The White House has been focused on lowering home gas prices and finding ways to reduce Europe’s dependence on Russian energy. Last week, Biden called on Congress to pass a federal gasoline tax exemption to ease the burden on American consumers.
“There’s a lot to be said,” said Daniel Fried, former US ambassador to Poland and Atlantic Council expert.
Biden must first travel to the Bavarian Alps in Germany to attend the G-7 meeting, which includes the United States, Canada, France, Italy, Japan, the United Kingdom and the Germany.
Speaking in a phone call with reporters ahead of the trip, a senior Biden administration official said the president will participate in seven working sessions focusing on issues including climate change, infrastructure, security energy, the world economy and Ukraine.
The official said the leaders plan to roll out “concrete” proposals to pressure Russian President Vladimir Putin to end the war and show support for Ukraine, but it’s unclear what form those will take. these will take.
Meanwhile, the United States and its allies are considering a price cap on Russian oil imports, which proponents say could help reduce Russian profits while allowing oil to flow to countries that depend on it.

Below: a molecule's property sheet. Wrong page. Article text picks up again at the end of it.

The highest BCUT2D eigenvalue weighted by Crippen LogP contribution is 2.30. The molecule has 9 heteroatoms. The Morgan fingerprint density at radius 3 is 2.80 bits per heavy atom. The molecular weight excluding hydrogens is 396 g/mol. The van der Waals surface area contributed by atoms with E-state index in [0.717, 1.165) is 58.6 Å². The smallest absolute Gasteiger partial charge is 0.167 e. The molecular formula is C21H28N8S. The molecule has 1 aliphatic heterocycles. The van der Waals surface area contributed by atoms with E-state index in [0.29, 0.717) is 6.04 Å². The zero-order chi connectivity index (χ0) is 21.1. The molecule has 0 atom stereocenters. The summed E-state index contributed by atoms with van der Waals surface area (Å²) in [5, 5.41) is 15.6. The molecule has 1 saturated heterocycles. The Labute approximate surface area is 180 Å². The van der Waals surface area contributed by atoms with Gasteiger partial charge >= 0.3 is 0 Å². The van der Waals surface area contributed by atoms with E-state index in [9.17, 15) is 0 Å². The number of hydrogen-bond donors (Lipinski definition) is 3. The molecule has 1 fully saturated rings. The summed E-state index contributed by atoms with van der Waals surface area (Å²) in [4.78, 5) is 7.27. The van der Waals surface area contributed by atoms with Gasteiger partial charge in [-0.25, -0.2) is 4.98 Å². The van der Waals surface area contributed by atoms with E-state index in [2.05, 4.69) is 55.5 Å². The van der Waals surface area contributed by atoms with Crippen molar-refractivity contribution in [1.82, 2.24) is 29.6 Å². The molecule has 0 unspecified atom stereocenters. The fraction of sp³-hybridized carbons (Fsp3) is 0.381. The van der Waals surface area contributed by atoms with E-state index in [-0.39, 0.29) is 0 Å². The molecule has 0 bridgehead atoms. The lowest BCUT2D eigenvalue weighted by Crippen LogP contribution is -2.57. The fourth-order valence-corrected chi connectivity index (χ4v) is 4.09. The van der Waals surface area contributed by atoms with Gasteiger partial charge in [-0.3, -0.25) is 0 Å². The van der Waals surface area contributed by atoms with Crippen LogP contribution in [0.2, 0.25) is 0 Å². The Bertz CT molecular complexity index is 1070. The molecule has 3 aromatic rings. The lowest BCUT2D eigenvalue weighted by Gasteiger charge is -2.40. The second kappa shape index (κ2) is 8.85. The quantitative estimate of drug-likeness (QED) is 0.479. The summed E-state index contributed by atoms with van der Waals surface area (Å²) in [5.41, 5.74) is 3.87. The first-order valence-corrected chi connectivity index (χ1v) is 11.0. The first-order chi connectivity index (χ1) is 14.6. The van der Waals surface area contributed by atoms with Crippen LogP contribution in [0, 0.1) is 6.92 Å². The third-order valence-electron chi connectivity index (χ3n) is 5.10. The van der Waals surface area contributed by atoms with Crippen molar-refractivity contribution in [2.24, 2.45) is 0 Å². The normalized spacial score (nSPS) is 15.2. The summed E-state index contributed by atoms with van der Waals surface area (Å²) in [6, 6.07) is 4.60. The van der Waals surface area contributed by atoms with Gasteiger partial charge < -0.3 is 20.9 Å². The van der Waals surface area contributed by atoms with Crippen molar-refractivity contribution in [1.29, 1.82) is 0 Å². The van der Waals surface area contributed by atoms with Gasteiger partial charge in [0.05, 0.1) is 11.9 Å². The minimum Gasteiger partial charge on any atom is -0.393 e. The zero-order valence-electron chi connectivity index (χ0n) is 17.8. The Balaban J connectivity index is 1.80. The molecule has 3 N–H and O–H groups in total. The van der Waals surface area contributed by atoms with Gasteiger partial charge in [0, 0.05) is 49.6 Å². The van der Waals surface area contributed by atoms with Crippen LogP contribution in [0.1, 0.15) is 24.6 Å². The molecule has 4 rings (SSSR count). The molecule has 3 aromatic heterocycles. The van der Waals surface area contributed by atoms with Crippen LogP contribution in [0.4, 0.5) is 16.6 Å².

China’s crude oil imports from Russia soared 55% in May compared to the same period last year, Reuters reported, and India has imported 34 million barrels of discounted Russian oil since Moscow launched its invasion of Ukraine on February 24.
Indian Prime Minister Narendra Modi will attend the G-7 meeting, after participating in virtual meetings hosted by Beijing for the BRICS (Brazil, Russia, India, China, South Africa) summit.
The G-7 meeting will take place as the United Nations quietly tries to negotiate with Russia, Ukraine and Turkey on a way to allow Ukrainian grain shipments from Black Sea ports that are under Russian blockade since weeks.
Amanda Sloat, senior director for Europe at the National Security Council, said Ankara was part of “food security conversations,” at a conference hosted by the Atlantic Council on Wednesday.
“There are certainly challenges that we have spoken about publicly, but I think Turkey has also tried to play a constructive role on Ukraine,” she said.
Biden will leave Germany for Madrid early next week to attend his fourth NATO summit as president, where the debate over Sweden and Finland joining the alliance is expected to take center stage from the scene.
The United States and other allies praise the two Nordic countries as model NATO candidates while giving credence to Turkey’s concerns about their membership: that individuals associated with the Kurdistan Workers’ Party, designated as a terrorist organization by Ankara, are not totally banned by Stockholm and Helsinki.